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You know the separation of church and state that doesn’t exist in the Constitution and was dreamed up by judges who wanted the secular religion of the government to be exclusively taught to kids?
It just had a reality check:
The Supreme Court on Tuesday said schools that provide religious instruction cannot be excluded from a Maine tuition assistance program available to students in rural areas of the state, finding the state’s requirement that only nonsectarian schools can participate in the program violates the First Amendment.
The court’s decision fell along ideological lines, with the six conservative justices finding that Maine’s tuition assistance program did not pass constitutional muster under the free exercise clause and the three liberal justices in dissent. The high court reversed a decision by the 1st U.S. Circuit Court of Appeals upholding the program.
“The state pays tuition for certain students at private schools— so long as the schools are not religious. That is discrimination against religion,” Chief Justice John Roberts wrote for the majority. “A state’s antiestablishment interest does not justify enactments that exclude some members of the community from an otherwise generally available public benefit because of their religious exercise.”
This is good news for parents who want to wrestle control of their children’s education away from the State indoctrination and union grifting programs that define modern public schools.
The downside, of course, is that parents need to be on guard for the Empire’s Strike Back, which will likely be to use the public dollars as an excuse to force recipient schools to teach Critical Race and Gender Theory.
Still, the original concept of public education remains noble. Most families now, as a century ago, cannot afford to send their children to private academies. It is worthwhile to ensure our children have a moral and scientific understanding of the world.
But it is the parent’s job to teach morality, and they should have the authority to cede that power to a teaching institution of their choosing without having to sacrifice the convictions and worldview that have eternal ramifications.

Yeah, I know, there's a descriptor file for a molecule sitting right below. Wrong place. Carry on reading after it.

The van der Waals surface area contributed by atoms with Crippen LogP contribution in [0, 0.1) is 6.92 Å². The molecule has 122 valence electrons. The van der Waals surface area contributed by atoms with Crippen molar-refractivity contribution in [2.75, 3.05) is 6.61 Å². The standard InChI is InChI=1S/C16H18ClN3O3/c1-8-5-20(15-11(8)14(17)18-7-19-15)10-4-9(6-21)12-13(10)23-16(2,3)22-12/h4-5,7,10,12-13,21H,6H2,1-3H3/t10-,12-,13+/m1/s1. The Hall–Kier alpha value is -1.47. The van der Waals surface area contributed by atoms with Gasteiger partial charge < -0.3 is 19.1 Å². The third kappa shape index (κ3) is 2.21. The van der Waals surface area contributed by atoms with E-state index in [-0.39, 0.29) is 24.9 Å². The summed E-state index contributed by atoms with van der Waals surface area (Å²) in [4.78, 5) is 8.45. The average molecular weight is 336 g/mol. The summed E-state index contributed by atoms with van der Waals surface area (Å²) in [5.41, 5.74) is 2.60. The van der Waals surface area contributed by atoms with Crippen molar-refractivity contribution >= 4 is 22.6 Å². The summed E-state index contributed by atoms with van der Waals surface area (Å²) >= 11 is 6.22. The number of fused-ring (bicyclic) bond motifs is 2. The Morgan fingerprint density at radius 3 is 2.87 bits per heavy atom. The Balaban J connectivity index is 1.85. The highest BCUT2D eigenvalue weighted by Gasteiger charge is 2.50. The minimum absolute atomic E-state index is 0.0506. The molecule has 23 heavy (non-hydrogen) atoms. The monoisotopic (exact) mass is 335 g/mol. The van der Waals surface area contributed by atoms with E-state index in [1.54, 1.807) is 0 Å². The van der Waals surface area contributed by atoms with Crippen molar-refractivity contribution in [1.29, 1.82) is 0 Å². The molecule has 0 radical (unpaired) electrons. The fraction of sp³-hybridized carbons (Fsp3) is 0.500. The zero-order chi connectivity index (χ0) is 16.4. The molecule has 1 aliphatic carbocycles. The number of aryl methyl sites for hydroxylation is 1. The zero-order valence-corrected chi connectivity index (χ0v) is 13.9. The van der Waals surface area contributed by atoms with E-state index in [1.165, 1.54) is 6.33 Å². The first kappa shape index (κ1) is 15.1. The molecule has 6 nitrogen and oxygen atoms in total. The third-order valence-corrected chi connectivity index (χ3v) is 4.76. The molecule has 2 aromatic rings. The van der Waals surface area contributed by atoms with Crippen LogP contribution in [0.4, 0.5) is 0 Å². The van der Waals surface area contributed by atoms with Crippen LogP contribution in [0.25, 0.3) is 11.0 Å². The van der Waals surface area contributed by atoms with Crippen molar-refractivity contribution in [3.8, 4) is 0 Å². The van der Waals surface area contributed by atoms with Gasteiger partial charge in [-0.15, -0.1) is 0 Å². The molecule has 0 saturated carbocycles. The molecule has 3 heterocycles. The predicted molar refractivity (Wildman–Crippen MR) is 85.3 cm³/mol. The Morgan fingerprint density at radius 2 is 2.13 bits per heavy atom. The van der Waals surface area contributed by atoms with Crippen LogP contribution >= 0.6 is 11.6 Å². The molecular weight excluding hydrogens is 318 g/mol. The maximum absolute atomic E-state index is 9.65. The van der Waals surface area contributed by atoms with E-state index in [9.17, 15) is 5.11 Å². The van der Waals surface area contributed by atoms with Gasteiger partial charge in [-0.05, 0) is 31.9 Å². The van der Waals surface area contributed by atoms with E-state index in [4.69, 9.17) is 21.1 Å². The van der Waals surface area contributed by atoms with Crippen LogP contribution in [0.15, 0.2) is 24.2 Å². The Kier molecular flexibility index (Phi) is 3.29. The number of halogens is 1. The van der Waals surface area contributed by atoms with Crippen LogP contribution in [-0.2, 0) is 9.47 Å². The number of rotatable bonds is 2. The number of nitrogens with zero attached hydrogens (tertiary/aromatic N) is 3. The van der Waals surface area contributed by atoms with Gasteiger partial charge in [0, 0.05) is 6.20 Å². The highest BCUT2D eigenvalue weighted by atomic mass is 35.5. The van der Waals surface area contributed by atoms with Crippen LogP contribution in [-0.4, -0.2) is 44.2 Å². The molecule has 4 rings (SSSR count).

In short, it is a small but mighty step toward putting power back in the hands of families by respecting religious freedom first and foremost over federal laws that have been created out of thin air by activists.
Some SCOTUS justices didn’t see it that way.
Writing in dissent, Justice Sonia Sotomayor called it “irrational” for the Supreme Court to rule that the free exercise clause prohibits Maine from giving aid to parents to fund a religiously neutral education.
“This court continues to dismantle the wall of separation between church and state that the Framers fought to build,” she wrote.
No, Sotomayor, the Founders did not believe in separation of church and state. They expressly founded America as a Christian nation, but believed that no one denomination should have power to rule. Many of of the first European settlers were escaping the religious persecution of various factions in Europe, where believing in something like believer’s baptism or wanting to read the Bible in your own language was a high crime that would get you quickly beheaded.
Catholic authorities execute Anabaptists David van der Leyen and Levina Ghyselins in Ghent, 1554
This is why the Danbury Baptists wrote to Thomas Jefferson in 1802 with concerns about how freedom of religion would be interpreted by different factions within government. They believed that man should be generally free to live as he believes he should according to his beliefs, and that “the legitimate power of civil government extends no further than to punish the man who works ill to his neighbors.”
Many churches were intertwined with local governance in the colonies. It was common, say, for there to be an Anglican minister who was directly paid out of the town’s public tax dollars for his service.